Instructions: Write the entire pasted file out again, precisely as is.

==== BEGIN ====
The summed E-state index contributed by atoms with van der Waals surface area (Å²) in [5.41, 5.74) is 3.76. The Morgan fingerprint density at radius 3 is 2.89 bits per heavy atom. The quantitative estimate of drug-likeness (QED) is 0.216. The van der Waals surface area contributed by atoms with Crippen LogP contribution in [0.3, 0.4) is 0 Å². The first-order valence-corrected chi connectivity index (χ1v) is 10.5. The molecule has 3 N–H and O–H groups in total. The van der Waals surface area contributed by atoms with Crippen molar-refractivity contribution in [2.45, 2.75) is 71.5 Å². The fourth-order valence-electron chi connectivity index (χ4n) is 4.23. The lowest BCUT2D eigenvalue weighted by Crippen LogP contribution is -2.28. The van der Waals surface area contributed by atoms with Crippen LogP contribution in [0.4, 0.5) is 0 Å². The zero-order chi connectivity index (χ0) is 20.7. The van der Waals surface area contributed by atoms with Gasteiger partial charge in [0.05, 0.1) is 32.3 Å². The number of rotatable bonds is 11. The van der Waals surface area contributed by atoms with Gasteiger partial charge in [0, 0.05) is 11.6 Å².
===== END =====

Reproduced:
The summed E-state index contributed by atoms with van der Waals surface area (Å²) in [5.41, 5.74) is 3.76. The Morgan fingerprint density at radius 3 is 2.89 bits per heavy atom. The quantitative estimate of drug-likeness (QED) is 0.216. The van der Waals surface area contributed by atoms with Crippen LogP contribution in [0.3, 0.4) is 0 Å². The first-order valence-corrected chi connectivity index (χ1v) is 10.5. The molecule has 3 N–H and O–H groups in total. The van der Waals surface area contributed by atoms with Crippen molar-refractivity contribution in [2.45, 2.75) is 71.5 Å². The fourth-order valence-electron chi connectivity index (χ4n) is 4.23. The lowest BCUT2D eigenvalue weighted by Crippen LogP contribution is -2.28. The van der Waals surface area contributed by atoms with Crippen LogP contribution in [0.4, 0.5) is 0 Å². The zero-order chi connectivity index (χ0) is 20.7. The van der Waals surface area contributed by atoms with Gasteiger partial charge in [0.05, 0.1) is 32.3 Å². The number of rotatable bonds is 11. The van der Waals surface area contributed by atoms with Gasteiger partial charge in [0, 0.05) is 11.6 Å².